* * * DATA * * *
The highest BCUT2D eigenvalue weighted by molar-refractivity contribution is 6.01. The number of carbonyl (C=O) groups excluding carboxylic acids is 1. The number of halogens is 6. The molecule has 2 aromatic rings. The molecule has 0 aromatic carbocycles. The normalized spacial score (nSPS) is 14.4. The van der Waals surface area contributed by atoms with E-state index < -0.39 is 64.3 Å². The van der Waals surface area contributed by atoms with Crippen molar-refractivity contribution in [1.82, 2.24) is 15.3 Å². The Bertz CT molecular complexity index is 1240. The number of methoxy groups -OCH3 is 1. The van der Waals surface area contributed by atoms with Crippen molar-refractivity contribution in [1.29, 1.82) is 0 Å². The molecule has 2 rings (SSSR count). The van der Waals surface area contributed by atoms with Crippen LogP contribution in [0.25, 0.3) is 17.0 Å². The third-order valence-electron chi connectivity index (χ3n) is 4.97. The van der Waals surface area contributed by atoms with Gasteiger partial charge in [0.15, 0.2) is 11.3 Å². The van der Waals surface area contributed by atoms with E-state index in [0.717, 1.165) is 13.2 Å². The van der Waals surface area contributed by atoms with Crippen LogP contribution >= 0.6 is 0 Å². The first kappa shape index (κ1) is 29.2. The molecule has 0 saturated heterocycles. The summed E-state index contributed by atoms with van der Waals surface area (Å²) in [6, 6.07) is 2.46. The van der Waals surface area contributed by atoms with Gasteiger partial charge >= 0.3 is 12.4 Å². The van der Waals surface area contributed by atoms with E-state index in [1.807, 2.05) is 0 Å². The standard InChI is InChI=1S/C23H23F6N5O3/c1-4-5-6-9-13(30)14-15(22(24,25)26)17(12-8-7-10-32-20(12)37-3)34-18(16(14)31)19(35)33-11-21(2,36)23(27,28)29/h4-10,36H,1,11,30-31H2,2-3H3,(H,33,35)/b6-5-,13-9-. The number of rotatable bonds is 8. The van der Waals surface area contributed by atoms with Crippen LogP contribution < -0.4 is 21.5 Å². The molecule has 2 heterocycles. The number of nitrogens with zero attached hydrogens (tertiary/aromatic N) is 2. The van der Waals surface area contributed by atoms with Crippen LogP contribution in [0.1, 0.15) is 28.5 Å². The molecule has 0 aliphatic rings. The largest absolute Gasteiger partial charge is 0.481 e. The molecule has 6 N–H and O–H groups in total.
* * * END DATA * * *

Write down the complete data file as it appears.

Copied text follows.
The highest BCUT2D eigenvalue weighted by molar-refractivity contribution is 6.01. The number of carbonyl (C=O) groups excluding carboxylic acids is 1. The number of halogens is 6. The molecule has 2 aromatic rings. The molecule has 0 aromatic carbocycles. The normalized spacial score (nSPS) is 14.4. The van der Waals surface area contributed by atoms with E-state index < -0.39 is 64.3 Å². The van der Waals surface area contributed by atoms with Crippen molar-refractivity contribution in [1.82, 2.24) is 15.3 Å². The Bertz CT molecular complexity index is 1240. The number of methoxy groups -OCH3 is 1. The van der Waals surface area contributed by atoms with Crippen molar-refractivity contribution in [1.29, 1.82) is 0 Å². The molecule has 2 rings (SSSR count). The van der Waals surface area contributed by atoms with Crippen LogP contribution in [0.25, 0.3) is 17.0 Å². The third-order valence-electron chi connectivity index (χ3n) is 4.97. The van der Waals surface area contributed by atoms with Gasteiger partial charge in [0.15, 0.2) is 11.3 Å². The van der Waals surface area contributed by atoms with E-state index in [0.717, 1.165) is 13.2 Å². The van der Waals surface area contributed by atoms with Crippen LogP contribution >= 0.6 is 0 Å². The first kappa shape index (κ1) is 29.2. The molecule has 0 saturated heterocycles. The summed E-state index contributed by atoms with van der Waals surface area (Å²) in [6, 6.07) is 2.46. The van der Waals surface area contributed by atoms with Gasteiger partial charge >= 0.3 is 12.4 Å². The van der Waals surface area contributed by atoms with E-state index in [1.807, 2.05) is 0 Å². The standard InChI is InChI=1S/C23H23F6N5O3/c1-4-5-6-9-13(30)14-15(22(24,25)26)17(12-8-7-10-32-20(12)37-3)34-18(16(14)31)19(35)33-11-21(2,36)23(27,28)29/h4-10,36H,1,11,30-31H2,2-3H3,(H,33,35)/b6-5-,13-9-. The number of rotatable bonds is 8. The van der Waals surface area contributed by atoms with Crippen LogP contribution < -0.4 is 21.5 Å². The molecule has 2 heterocycles. The number of nitrogens with zero attached hydrogens (tertiary/aromatic N) is 2. The van der Waals surface area contributed by atoms with Crippen LogP contribution in [0.1, 0.15) is 28.5 Å². The molecule has 0 aliphatic rings. The largest absolute Gasteiger partial charge is 0.481 e. The molecule has 6 N–H and O–H groups in total.